Like most other kinds of turnaround investing, investing in the face of bad PR can be a high-risk/high-reward situation.
  3. Personal Finance

    Wall Street: Where The Customer Is Always Wrong

    In the financial industry, there's not much emphasis placed on dealing with customer complaints, but there should be.
  4. Entrepreneurship

    CEOs Who Blazed The Trail (Kroc, Hock And Welch)

    The right CEO can make all the difference in a company's market position.
  5. Budgeting

    Bespoke Post Review: Is It Worth It?

    Find out if Bespoke Post, the fast-growing, e-commerce subscription service for men's lifestyle and grooming products, is worth all of the hype in this review.
  6. Stock Analysis

    The Biggest Risks of Investing in Costco Stock (COST)

    Read about some of the biggest risks of investing in Costco stock. Gain a better understanding of its business model before buying in.
  7. Stock Analysis

    The Top 5 Retail Penny Stocks for 2016 (TWMC, DXLG)

    Find out which retail stocks trade for less than $5 a share. Learn about bargains that can avoid bankruptcy and produce nice returns for investors.
  8. Stock Analysis

    Wal-Mart's 3 Most Profitable Lines of Business (WMT)

    Learn about the key drivers of Wal-Mart's profitability as the company is concluding its fourth quarter, which is the period of its highest sales and income.
  9. Stock Analysis

    4 Executives Who May Be On Thin Ice in 2016 (CMG,TWTR)

    Find out the reasons why these executives of underperforming companies may find themselves on the chopping block in the coming year.
  10. Investing Basics

    4 Value Plays in the Retail Sector for H1 2016 (BBBY, WMT)

    Discover four value stocks of companies operating in the retail sector that can prove valuable investments for the second half of 2016 and beyond.
  1. Does QVC accept debit cards?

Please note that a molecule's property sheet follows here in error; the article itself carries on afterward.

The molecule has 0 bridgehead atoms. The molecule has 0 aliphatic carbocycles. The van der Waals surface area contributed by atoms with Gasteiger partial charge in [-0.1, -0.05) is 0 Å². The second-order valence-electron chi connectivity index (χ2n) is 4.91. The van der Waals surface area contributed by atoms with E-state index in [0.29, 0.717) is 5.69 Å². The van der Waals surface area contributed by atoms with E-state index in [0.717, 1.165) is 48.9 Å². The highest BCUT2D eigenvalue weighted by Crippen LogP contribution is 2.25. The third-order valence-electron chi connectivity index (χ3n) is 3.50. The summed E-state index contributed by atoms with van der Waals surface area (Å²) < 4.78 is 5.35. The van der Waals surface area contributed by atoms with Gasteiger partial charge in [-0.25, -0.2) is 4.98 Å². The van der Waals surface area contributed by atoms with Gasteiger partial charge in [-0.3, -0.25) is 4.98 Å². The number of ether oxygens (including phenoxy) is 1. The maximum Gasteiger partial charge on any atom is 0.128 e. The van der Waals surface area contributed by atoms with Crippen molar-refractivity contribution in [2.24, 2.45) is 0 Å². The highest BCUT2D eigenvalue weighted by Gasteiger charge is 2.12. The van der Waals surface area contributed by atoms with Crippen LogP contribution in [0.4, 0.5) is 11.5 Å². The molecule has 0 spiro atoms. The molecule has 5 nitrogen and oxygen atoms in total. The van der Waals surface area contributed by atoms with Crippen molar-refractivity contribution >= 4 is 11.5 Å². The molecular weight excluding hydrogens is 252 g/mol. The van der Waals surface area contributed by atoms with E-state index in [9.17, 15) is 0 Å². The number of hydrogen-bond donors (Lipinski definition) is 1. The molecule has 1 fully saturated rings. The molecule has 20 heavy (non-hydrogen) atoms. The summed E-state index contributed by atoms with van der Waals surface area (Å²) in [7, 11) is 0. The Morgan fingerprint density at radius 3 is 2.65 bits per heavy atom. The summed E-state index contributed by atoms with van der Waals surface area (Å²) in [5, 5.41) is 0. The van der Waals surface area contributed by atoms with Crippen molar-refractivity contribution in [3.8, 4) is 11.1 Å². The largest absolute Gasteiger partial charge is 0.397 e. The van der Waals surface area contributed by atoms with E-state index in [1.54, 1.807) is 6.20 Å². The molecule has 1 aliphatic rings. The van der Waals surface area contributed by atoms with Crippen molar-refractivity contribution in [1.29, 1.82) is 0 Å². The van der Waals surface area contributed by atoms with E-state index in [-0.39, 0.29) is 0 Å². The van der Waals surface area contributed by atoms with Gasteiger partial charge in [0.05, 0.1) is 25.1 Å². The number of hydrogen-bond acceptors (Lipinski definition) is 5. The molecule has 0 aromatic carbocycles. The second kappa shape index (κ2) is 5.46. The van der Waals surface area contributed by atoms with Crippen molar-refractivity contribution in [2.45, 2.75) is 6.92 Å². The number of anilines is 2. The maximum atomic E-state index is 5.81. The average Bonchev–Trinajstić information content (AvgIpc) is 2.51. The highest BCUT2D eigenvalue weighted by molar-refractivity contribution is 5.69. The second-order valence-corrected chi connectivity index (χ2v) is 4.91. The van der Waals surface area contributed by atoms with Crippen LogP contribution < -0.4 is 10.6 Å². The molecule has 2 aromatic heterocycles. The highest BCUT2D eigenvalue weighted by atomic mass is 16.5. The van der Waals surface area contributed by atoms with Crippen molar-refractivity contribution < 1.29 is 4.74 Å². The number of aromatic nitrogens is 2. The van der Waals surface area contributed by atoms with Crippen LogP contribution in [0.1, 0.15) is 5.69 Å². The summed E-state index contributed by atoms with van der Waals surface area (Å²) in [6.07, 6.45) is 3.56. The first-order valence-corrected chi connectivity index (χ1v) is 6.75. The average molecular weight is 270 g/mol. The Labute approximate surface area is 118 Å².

QVC accepts debit card payments as one of its many payment options. The company, which is the world’s leading video and e-commerce ... Read Full Answer >>
  2. Does QVC charge sales tax?

    QVC, an American TV network, is registered with states to collect sales or use tax on taxable items. QVC is also required ... Read Full Answer >>
  3. Can you pay off a Walmart credit card in store? (WMT)

    Wal-Mart Stores, Inc. (NYSE: WMT) allows multiple payment options for its credit cards, including in-store payments. The ... Read Full Answer >>
  4. Does Walmart take international credit cards?

    Foreign visitors to Walmart locations in the United States can use their credit cards issued by banks outside of the U.S. ... Read Full Answer >>
  5. How has Google's operations strayed from its original mission statement?

    Google's (GOOG) mission statement has been the same since its inception in 1998: "Organize the world's information and make ... Read Full Answer >>
  6. How can I invest in electronic retailing (e-tailing)? (AMZN, W)

    Electronic retail is one of the fastest growing segments of the economy. Every year, more people are choosing to purchase ... Read Full Answer >>
Trading Center